- Drucker promoted to VP, dean of students
- Anything but ‘silence’
- Travel adventures
- QU to consider restructuring UC requirements
- Freshman starts African Students Association
- Men’s ice hockey preps for NCAA Tournament
- Women’s basketball readies for second NCAA Tournament
- Braving the shave
- Union downs men’s ice hockey to force Game 3
- Women’s ice hockey readies for NCAA Tournament
Girl Talk triggers ‘sensory overload’ in fall concert
A video of fire lit up the screens as Gregg Gillis, better known as Girl Talk, approached his laptop and massive setup of equipment on stage. The music became louder and louder, and as Gillis began his first mashup, the crowd quadrupled its energy. Then, hundreds of balloons fell from the ceiling.
Within minutes, the crowd of nearly 500 at the Student Programming Board’s fall concert became completely lost in the music on Oct. 27. Groups of students were invited to dance on stage, and countless rolls of toilet paper were blown and unraveled into the crowd, creating another dimension of interaction.
Gillis was just as excited as the crowd, despite the smaller-than-predicted turnout. At certain points of his set, he left his laptop and danced with those on stage. Heads were banging, arms were flailing, and everyone sang along with the blend of current hit songs and old favorites.
“The whole show was amazing,” junior Shannon Savage said. “It was one giant sensory overload. I think this may have topped the Ke$ha concert from a few years ago.”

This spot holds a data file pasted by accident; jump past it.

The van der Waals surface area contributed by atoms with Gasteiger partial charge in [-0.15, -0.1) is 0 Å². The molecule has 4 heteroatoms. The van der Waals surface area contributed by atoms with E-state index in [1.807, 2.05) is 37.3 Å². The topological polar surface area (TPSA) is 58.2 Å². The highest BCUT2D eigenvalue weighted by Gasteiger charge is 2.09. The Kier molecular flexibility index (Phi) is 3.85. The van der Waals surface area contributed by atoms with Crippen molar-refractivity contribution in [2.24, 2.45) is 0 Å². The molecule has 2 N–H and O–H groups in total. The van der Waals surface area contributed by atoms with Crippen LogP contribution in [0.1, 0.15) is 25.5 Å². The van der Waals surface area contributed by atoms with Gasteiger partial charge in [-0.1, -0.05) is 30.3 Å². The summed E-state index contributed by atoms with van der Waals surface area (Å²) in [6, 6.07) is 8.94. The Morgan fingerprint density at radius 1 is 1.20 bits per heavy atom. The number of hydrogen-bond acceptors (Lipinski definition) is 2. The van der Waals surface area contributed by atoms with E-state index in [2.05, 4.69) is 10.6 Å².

Toward the end of the set, the sensory effects somehow topped themselves as confetti cannons blasted the audience, lending colorful photos to the Instagrammers in the crowd and catapulting the energy level higher than before.
Sophomore Allie Penta was nearly speechless in the moments following the concert.
“Girl Talk put on an incredible, high-energy set!” Penta said. Watching countless people dance around the Rec Center was so fantastic to be a part of. It’s a shame that more people didn’t come because they really missed out on something special.”
Eccentric British solo act, Neon Hitch, opened for Girl Talk. Her quirky outfit of wings and a skin-colored bodysuit with black stripes was admired almost as much as her pop performance.
Although the crowd was small in the beginning, they didn’t hesitate to show their love. When Neon Hitch played her hits, “Ass Back Home” and “Love U Betta,” the crowd screamed. Toward the end of her performance, Neon Hitch brought Matt Francia, an executive board member of the SPB, on stage.
“The night was an absolute success,” SPB’s mainstage chair, Anna McAvinchey, said. “At one point of the show, I was able to watch the concert from above everyone on the track and got to see the whole audience so into the music. At that point, everything came together for me.”